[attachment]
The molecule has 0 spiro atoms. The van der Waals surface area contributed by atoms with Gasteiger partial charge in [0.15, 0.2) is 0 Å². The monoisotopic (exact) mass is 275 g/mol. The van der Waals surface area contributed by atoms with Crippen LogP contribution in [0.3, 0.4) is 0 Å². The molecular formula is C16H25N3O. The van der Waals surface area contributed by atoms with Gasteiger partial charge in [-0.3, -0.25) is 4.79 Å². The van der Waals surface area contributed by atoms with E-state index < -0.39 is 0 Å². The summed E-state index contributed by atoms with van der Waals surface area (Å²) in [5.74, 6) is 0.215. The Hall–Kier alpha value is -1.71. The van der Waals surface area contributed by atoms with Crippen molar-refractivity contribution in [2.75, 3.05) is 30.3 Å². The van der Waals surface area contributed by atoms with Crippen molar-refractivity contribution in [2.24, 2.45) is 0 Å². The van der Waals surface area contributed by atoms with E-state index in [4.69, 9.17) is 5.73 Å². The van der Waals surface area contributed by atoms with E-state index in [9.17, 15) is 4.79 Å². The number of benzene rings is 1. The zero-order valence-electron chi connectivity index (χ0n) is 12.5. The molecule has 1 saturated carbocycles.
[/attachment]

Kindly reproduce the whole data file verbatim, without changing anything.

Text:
The molecule has 0 spiro atoms. The van der Waals surface area contributed by atoms with Gasteiger partial charge in [0.15, 0.2) is 0 Å². The monoisotopic (exact) mass is 275 g/mol. The van der Waals surface area contributed by atoms with Crippen LogP contribution in [0.3, 0.4) is 0 Å². The molecular formula is C16H25N3O. The van der Waals surface area contributed by atoms with Gasteiger partial charge in [-0.3, -0.25) is 4.79 Å². The van der Waals surface area contributed by atoms with E-state index < -0.39 is 0 Å². The summed E-state index contributed by atoms with van der Waals surface area (Å²) in [5.74, 6) is 0.215. The Hall–Kier alpha value is -1.71. The van der Waals surface area contributed by atoms with Crippen molar-refractivity contribution in [2.75, 3.05) is 30.3 Å². The van der Waals surface area contributed by atoms with Crippen molar-refractivity contribution in [2.24, 2.45) is 0 Å². The van der Waals surface area contributed by atoms with E-state index in [4.69, 9.17) is 5.73 Å². The van der Waals surface area contributed by atoms with E-state index in [9.17, 15) is 4.79 Å². The number of benzene rings is 1. The zero-order valence-electron chi connectivity index (χ0n) is 12.5. The molecule has 1 saturated carbocycles.